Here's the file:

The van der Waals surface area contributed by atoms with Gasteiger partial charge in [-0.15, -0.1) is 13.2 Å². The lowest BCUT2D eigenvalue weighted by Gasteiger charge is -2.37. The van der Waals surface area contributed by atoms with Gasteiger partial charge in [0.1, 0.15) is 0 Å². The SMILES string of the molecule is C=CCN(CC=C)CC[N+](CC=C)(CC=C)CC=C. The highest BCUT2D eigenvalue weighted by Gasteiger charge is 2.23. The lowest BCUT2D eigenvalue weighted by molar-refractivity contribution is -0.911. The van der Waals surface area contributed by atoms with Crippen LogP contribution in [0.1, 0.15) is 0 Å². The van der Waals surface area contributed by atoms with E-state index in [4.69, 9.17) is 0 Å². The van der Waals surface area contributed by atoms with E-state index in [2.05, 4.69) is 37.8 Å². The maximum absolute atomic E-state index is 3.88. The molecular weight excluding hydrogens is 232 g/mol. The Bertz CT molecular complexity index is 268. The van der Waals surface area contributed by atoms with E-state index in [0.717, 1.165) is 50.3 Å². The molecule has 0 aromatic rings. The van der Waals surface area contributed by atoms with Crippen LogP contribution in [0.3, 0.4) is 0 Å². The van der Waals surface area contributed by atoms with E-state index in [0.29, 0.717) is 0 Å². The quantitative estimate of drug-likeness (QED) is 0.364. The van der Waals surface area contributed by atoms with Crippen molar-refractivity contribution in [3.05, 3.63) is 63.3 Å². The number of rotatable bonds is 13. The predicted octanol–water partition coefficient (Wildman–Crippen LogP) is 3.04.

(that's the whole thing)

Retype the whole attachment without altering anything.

The van der Waals surface area contributed by atoms with Gasteiger partial charge in [-0.15, -0.1) is 13.2 Å². The lowest BCUT2D eigenvalue weighted by Gasteiger charge is -2.37. The van der Waals surface area contributed by atoms with Gasteiger partial charge in [0.1, 0.15) is 0 Å². The SMILES string of the molecule is C=CCN(CC=C)CC[N+](CC=C)(CC=C)CC=C. The highest BCUT2D eigenvalue weighted by Gasteiger charge is 2.23. The lowest BCUT2D eigenvalue weighted by molar-refractivity contribution is -0.911. The van der Waals surface area contributed by atoms with Crippen LogP contribution in [0.1, 0.15) is 0 Å². The van der Waals surface area contributed by atoms with E-state index in [4.69, 9.17) is 0 Å². The van der Waals surface area contributed by atoms with E-state index in [2.05, 4.69) is 37.8 Å². The maximum absolute atomic E-state index is 3.88. The molecular weight excluding hydrogens is 232 g/mol. The Bertz CT molecular complexity index is 268. The van der Waals surface area contributed by atoms with E-state index in [0.717, 1.165) is 50.3 Å². The molecule has 0 aromatic rings. The van der Waals surface area contributed by atoms with Crippen LogP contribution in [0.3, 0.4) is 0 Å². The van der Waals surface area contributed by atoms with E-state index in [0.29, 0.717) is 0 Å². The quantitative estimate of drug-likeness (QED) is 0.364. The van der Waals surface area contributed by atoms with Crippen molar-refractivity contribution in [3.05, 3.63) is 63.3 Å². The number of rotatable bonds is 13. The predicted octanol–water partition coefficient (Wildman–Crippen LogP) is 3.04.